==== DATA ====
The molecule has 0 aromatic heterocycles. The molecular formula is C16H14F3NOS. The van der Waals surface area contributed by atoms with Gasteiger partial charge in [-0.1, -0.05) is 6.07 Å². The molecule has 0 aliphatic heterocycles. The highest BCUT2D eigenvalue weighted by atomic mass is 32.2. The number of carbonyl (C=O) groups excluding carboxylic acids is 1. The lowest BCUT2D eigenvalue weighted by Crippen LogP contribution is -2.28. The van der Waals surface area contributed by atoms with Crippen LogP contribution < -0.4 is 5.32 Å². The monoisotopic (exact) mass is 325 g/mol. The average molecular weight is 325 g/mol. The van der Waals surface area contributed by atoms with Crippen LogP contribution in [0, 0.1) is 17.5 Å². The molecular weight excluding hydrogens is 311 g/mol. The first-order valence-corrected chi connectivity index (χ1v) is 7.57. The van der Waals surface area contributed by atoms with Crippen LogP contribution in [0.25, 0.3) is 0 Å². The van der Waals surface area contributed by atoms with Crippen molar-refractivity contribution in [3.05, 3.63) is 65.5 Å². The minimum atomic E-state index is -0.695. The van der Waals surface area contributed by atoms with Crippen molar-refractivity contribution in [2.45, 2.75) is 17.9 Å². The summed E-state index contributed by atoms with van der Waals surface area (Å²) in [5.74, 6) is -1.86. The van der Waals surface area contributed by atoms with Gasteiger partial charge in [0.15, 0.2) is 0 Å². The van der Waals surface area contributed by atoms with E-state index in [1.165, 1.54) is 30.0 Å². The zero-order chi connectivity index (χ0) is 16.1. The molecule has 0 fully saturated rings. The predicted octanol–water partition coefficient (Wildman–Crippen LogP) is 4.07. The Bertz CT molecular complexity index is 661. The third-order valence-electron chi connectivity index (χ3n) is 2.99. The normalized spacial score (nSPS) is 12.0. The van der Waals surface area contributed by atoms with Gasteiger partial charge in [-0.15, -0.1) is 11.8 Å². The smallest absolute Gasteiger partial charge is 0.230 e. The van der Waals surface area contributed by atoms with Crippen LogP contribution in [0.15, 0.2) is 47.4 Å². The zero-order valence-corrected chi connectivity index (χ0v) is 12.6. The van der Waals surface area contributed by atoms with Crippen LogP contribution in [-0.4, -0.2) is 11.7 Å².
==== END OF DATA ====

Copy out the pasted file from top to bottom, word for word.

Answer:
The molecule has 0 aromatic heterocycles. The molecular formula is C16H14F3NOS. The van der Waals surface area contributed by atoms with Gasteiger partial charge in [-0.1, -0.05) is 6.07 Å². The molecule has 0 aliphatic heterocycles. The highest BCUT2D eigenvalue weighted by atomic mass is 32.2. The number of carbonyl (C=O) groups excluding carboxylic acids is 1. The lowest BCUT2D eigenvalue weighted by Crippen LogP contribution is -2.28. The van der Waals surface area contributed by atoms with Crippen LogP contribution < -0.4 is 5.32 Å². The monoisotopic (exact) mass is 325 g/mol. The average molecular weight is 325 g/mol. The van der Waals surface area contributed by atoms with Crippen LogP contribution in [0, 0.1) is 17.5 Å². The molecular weight excluding hydrogens is 311 g/mol. The first-order valence-corrected chi connectivity index (χ1v) is 7.57. The van der Waals surface area contributed by atoms with Crippen LogP contribution in [0.25, 0.3) is 0 Å². The van der Waals surface area contributed by atoms with Crippen molar-refractivity contribution in [3.05, 3.63) is 65.5 Å². The minimum atomic E-state index is -0.695. The van der Waals surface area contributed by atoms with Crippen molar-refractivity contribution in [2.45, 2.75) is 17.9 Å². The summed E-state index contributed by atoms with van der Waals surface area (Å²) in [5.74, 6) is -1.86. The van der Waals surface area contributed by atoms with Gasteiger partial charge in [0.15, 0.2) is 0 Å². The van der Waals surface area contributed by atoms with E-state index in [1.165, 1.54) is 30.0 Å². The zero-order chi connectivity index (χ0) is 16.1. The molecule has 0 fully saturated rings. The predicted octanol–water partition coefficient (Wildman–Crippen LogP) is 4.07. The Bertz CT molecular complexity index is 661. The third-order valence-electron chi connectivity index (χ3n) is 2.99. The normalized spacial score (nSPS) is 12.0. The van der Waals surface area contributed by atoms with Gasteiger partial charge in [-0.15, -0.1) is 11.8 Å². The smallest absolute Gasteiger partial charge is 0.230 e. The van der Waals surface area contributed by atoms with Crippen LogP contribution in [0.15, 0.2) is 47.4 Å². The zero-order valence-corrected chi connectivity index (χ0v) is 12.6. The van der Waals surface area contributed by atoms with Crippen LogP contribution in [-0.4, -0.2) is 11.7 Å².